The coronavirus has been a worldwide shockwave that has jolted countries and people into resets.
It has also highlighted each country's chronic conditions - including the common one of climate change - left waiting to be dealt with.
Yet it didn't strike as hard here as elsewhere - it has taken time for some tremors to arrive.
New Zealand appears to be going through a delayed Covid-19 effect. A reckoning over life as we know it is having an impact now.
In 2020 it caused economic pain and stress in some sectors here but left many of us seemingly unscathed. In common with other countries, businesses and jobs were propped up by the Government. GDP data last week showed the country had avoided a second pandemic recession. We have mostly had to live with the fear of possibilities, rather than with the virus around us.
Other countries last year suffered major damage to societies and health systems, and have endured lengthy restrictions. Globally, shortages of supplies and labour have grown in severity.
Governments overseas quickly tied recovery spending to climate-change plans. Streets were pedestrianised on the hoof to widen outdoor dining spaces and keep restaurants going. More cycle lanes popped up as an alternative way of getting around. Mask-wearing was far more widespread than here.
State intervention on a massive scale has continued through vaccination rollouts. In the United States, President Joe Biden at the weekend marked 300 million vaccine shots administered in 150 days.
Biden's infrastructure bill - Covid recovery spending that also aims to address structural weaknesses and tackle emissions - is struggling in Congress, even as it polls well with the public. Tax increases on corporations to fund it are in doubt.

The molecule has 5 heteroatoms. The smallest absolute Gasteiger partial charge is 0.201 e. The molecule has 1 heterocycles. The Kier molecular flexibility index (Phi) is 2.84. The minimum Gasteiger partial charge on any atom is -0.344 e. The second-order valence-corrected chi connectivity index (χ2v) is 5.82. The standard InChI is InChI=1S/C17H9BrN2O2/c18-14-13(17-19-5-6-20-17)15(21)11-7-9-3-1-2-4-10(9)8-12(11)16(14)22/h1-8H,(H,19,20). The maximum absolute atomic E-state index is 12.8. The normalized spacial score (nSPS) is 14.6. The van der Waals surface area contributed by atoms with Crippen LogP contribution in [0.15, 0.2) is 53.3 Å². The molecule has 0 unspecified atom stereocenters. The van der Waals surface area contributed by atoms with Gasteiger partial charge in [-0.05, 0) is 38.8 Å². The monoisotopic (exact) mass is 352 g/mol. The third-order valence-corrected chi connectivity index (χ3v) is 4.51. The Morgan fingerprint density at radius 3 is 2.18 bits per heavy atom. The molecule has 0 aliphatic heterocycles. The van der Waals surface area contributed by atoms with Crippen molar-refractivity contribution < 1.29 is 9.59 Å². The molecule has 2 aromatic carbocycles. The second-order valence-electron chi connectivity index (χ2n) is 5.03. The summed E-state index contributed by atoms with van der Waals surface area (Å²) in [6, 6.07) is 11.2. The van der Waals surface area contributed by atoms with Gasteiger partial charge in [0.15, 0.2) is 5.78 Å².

But his Build Back Better approach was taken up at the G7 summit with an infrastructure scheme to compete with China's Belt and Road.
Those global pandemic themes of disruption, reassessment and future planning have been most felt here this year, as a new period of interventionist government beds in.
This appears to be stirring some public unease and anger across a range of issues, from housing affordability policy and city population pressures; to climate change, transportation and infrastructure; the vaccination rollout, and migrant workers.
Whether this reaction extends widely across the middle New Zealand, which gave Labour its majority last year, will be tested in upcoming opinion polls.
Opposition parties see a growing backlash and the leaders of National, Act and New Zealand First are trying to connect with the section of the electorate that feels disgruntled and out of sync with the path New Zealand is on.
NZF leader Winston Peters at the weekend set his stall in front of such voters with: "Growing in our country is a 'cancel culture' where anyone who asks legitimate questions is belittled as a colonialist, a racist, a bigot, a chauvinist, or worse still, not new wokage."
At this stage, the areas most crucial to the Government's political success will be borders, getting the rollout right, re-opening, and the economy. Which makes the immigration debate central.
The Government sees the pandemic as a chance to re-tool immigration, which is tied to persistent problems of the country's brain-drain and low-wage economy. The business community is pushing for more migrant workers amid labour shortages and the likelihood of people shooting through to Australia.
Somehow both short- and long-term problems need to be addressed as New Zealand deals with the second half of the pandemic.